Peaks and troughs of wave energy, the dreams and the reality
Organised by Professor Francis Farley FRS, Professor Rod Rainey and Professor John Chaplin
Wave energy machines are now deployed and working, others have clearly failed, new devices are in trial. Speakers will survey the fundamental physics, engineering in the real world, large forces but low velocity, deployment, maintenance and survival: dreams that did not work, what works but is too expensive, what might work better. How much energy is available, what can we expect?
There is an agreed theoretical framework, a guide to what is possible and impossible. The fundamental theory is well understood and the various motions in the sea which can be exploited. Heave, surge and pitch, all have their advantages... and limitations. Many devices work well in the laboratory; but cost, useful life and survival in storms are the crucial factors that determine commercial viability. Industry leaders will share their experiences, describe the status of the best current devices and discuss the potential for worldwide deployment.
Speakers with experience of oil platforms will speak about rogue waves, strength and fatigue, and the regulatory and insurance costs that must be included. Lessons will be drawn from the deployment of wind farms.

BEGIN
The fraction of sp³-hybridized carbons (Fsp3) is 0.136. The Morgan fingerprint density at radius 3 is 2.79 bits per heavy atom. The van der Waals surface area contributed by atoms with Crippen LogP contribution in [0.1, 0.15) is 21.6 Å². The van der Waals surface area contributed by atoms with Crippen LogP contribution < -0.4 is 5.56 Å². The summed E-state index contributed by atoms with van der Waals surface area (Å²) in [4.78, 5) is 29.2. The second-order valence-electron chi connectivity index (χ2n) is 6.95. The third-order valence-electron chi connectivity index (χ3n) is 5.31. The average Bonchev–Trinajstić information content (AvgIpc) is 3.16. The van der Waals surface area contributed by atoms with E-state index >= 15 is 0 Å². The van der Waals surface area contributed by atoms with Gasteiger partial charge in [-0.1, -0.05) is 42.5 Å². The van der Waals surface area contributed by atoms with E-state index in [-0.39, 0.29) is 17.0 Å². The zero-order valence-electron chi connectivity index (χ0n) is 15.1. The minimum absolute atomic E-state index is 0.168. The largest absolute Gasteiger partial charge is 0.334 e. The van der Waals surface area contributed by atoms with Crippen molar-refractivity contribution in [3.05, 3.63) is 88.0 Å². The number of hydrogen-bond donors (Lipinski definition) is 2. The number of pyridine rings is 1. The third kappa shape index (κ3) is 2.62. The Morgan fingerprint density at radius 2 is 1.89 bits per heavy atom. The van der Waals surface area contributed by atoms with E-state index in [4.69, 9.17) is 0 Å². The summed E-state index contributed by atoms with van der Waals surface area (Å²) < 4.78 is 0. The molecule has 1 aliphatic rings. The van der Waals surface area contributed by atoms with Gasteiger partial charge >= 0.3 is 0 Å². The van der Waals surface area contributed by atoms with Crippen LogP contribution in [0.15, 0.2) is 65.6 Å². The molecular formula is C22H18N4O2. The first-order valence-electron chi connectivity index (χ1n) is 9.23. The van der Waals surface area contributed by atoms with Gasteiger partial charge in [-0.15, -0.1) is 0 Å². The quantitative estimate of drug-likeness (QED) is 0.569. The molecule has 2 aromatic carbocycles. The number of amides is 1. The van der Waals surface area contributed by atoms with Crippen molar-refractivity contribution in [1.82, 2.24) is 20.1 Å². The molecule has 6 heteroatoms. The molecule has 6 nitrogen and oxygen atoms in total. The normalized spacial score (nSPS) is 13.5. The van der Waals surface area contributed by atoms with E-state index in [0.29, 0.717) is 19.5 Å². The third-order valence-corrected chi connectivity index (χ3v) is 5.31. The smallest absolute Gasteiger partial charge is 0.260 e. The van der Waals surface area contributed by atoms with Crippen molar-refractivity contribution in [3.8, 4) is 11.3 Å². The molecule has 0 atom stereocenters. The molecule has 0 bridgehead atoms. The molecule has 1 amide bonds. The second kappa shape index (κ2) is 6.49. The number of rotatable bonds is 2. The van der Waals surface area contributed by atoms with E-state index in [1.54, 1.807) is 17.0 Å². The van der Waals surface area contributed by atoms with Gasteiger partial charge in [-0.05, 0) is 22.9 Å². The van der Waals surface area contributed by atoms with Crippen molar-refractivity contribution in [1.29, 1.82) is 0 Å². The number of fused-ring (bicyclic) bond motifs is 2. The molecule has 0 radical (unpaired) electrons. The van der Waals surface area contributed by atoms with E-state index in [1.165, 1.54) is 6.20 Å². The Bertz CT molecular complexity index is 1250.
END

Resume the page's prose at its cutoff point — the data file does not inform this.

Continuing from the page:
Finally leading scientific advisers from UK, Eire, France and Portugal will discus their national plans and possible collaboration in exploiting the wave power of the Atlantic.
The speakers include leading figures in this field and we are asking them not to advertise their favourite systems but rather to present a balanced rational assessment of the possibilities.
Download the programme here (PDF).
Biographies and audio recordings are available below.
The proceedings of this meeting are scheduled to be published in a future issue of Philosophical Transactions A.